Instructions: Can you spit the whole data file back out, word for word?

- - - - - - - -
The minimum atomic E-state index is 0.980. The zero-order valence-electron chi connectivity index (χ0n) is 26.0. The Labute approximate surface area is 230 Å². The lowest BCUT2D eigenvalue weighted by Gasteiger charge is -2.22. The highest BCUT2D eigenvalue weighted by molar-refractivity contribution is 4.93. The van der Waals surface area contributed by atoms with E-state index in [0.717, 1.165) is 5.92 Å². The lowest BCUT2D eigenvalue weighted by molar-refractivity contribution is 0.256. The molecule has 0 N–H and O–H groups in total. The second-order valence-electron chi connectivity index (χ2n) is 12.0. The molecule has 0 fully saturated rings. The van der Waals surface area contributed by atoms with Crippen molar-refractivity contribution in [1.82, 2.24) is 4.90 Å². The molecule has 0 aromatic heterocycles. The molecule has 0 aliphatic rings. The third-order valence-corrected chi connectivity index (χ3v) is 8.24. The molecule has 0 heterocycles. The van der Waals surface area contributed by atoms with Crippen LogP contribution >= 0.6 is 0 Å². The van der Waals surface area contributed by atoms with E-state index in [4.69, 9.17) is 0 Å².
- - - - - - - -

The minimum atomic E-state index is 0.980. The zero-order valence-electron chi connectivity index (χ0n) is 26.0. The Labute approximate surface area is 230 Å². The lowest BCUT2D eigenvalue weighted by Gasteiger charge is -2.22. The highest BCUT2D eigenvalue weighted by molar-refractivity contribution is 4.93. The van der Waals surface area contributed by atoms with E-state index in [0.717, 1.165) is 5.92 Å². The lowest BCUT2D eigenvalue weighted by molar-refractivity contribution is 0.256. The molecule has 0 N–H and O–H groups in total. The second-order valence-electron chi connectivity index (χ2n) is 12.0. The molecule has 0 fully saturated rings. The van der Waals surface area contributed by atoms with Crippen molar-refractivity contribution in [1.82, 2.24) is 4.90 Å². The molecule has 0 aromatic heterocycles. The molecule has 0 aliphatic rings. The third-order valence-corrected chi connectivity index (χ3v) is 8.24. The molecule has 0 heterocycles. The van der Waals surface area contributed by atoms with Crippen LogP contribution >= 0.6 is 0 Å². The van der Waals surface area contributed by atoms with E-state index in [4.69, 9.17) is 0 Å².